Is harm reduction really reducing harm and saving lives?
What are the benefits of the harm reduction programs where needles are exchanged and free Narcan is distributed?
Used needles scattered over communities where heroin use is running rampant, increases in HBV and HIV infections, accidental overdoses, deaths, and a strained emergency response system give rise to great concern. What can be done? What should be done?
As neighborhood committees and city councils, state legislators and Congress, and even the Executive branch scramble for solutions, many wonder what is the cause of the drug use problem that has hit just about every community whether large or small?
Various answers and community action programs have been trying to address these issues for many decades now. Thousands and sometimes millions of dollars being spent toward trying to bring a compassionate and effective solution. The goal – save lives.
People are dying. It’s very, very sad. At The Addiction Connection, we are heartbroken for the lost and dying people suffering in addiction. Mark and Tim and everyone on TAC’s team have vast experience counseling both the addicted and their families. They’ve looked into their broken-hearted eyes and shed tears for them and with them. The hard, heart-wrenching work sometimes makes the failure rate difficult to bear.
But what about harm reduction programs?
Going out to the streets, where the hurting people are, safely picking up and disposing of dirty syringes from sidewalks and park benches, giving out free gloves, clean syringes, alcohol cleansing wipes, Narcan® doses, and postcards that instruct “never use alone…” seems like compassionate work. But is it? What about opening up safe using locations that invite people to use their own drugs in the presence of others? That way, as the thinking goes, if they do overdose, someone is there to revive them on the spot.
Tim Brown is often asked: “Why would these harm reduction models of addiction recovery try to help in this way?”
“Certainly, that nurse [who is helping people with harm reduction on the street] has a heart for helping people or he wouldn’t have done what he did…” referring to the nurse in The Enquirer article who sought out a man with a festering wound to make sure he had received care. “They are trying to help people get sober. They are trying to help.”
Tim has words of wisdom for biblical counselors who may have strong opinions on the secularists’ attempt to help. He warns us:
“We’ve got to be careful that we are not judging the genuineness of somebody’s heart that really is trying to help [people]. I don’t doubt that… Lots and lots of counselors that are in the secular realm of recovery … are trying to help people. The problem is their model according to God is flawed. According to man it’s a good model but … The best, without the Gospel of Jesus Christ, that somebody can offer is a sober person for the remainder of their life here. But then, they are going to enter an eternity without any hope whatsoever.”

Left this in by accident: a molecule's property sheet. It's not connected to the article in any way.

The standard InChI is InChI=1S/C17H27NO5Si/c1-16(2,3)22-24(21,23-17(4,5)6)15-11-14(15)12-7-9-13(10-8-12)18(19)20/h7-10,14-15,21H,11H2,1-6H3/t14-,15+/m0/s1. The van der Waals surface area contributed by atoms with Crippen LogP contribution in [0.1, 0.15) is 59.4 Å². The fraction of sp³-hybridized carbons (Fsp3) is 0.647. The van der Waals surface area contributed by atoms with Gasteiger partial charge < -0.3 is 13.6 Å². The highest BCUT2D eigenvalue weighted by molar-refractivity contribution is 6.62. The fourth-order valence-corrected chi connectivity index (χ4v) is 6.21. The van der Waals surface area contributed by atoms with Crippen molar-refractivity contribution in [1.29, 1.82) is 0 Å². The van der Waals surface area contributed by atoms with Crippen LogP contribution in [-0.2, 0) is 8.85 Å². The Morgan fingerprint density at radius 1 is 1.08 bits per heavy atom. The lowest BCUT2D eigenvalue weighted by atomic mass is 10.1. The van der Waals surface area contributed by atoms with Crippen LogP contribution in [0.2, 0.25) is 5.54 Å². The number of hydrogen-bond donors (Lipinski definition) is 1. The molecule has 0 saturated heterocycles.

“They don’t need to be in a recovery process their whole life; they need to be in a transformation process,” Tim adds. That’s where the real hope for lasting change is.
The Value of Human Life
At The Addiction Connection, we are glad when someone safely gets access to Narcan® or when someone avoids a risky use of a used needle.
We value human life.
But we are not content with the goal being just sobriety. And avoiding death from a drug overdose is a good thing for sure, but we don’t stop there. There is even more at stake. An eternity without forgiveness from Jesus—an eternity of eternal felt torment from the Living God who created us all in His image is at stake. He loves each of us–and He cares for those struggling with and suffering from the results of an addiction.
So Tim and Mark both exhort biblical counselors not to criticize someone’s attempt to reach people on the street who are stuck in their suffering from addictive lifestyles. “It’s the best they can do,” Dr. Shaw adds. Tim and Mark are calling attention to the heart of the problem…not just the outward behavior, which can only be solved by the One who loves us the best – His name is Jesus.
What is Wrong with Harm Reduction Programs?
Tim continues the conversation adding that an eternity of torment forever, body and soul… with the dangerous drugs that are on the streets today, this is a very real, very urgent concern.
We agree that there are hurting addicts across our country, but our model is foundationally different. We value each and every life out there on this earth and we want them to live so we can share hope with them… the hope of forgiveness through the Good News that Jesus has come, has died, and has risen from the grave.
Tim’s compares handing a clean syringe to somebody to giving them a ticking time bomb. IV drug users are taking a risk because they have no way of knowing what is in the drug, how strong it is, nor which formulation is correct based on their own body weight, etc.
“The risk involved in handing someone a clean syringe… and I hate to say it, but it is like the Russian roulette,” he says.
What if that syringe you gave them is the one they overdosed with and then died?
And even worse, what if they died without the forgiveness of Jesus Christ? And how would you face that family who lost their loved one because you gave them a clean syringe?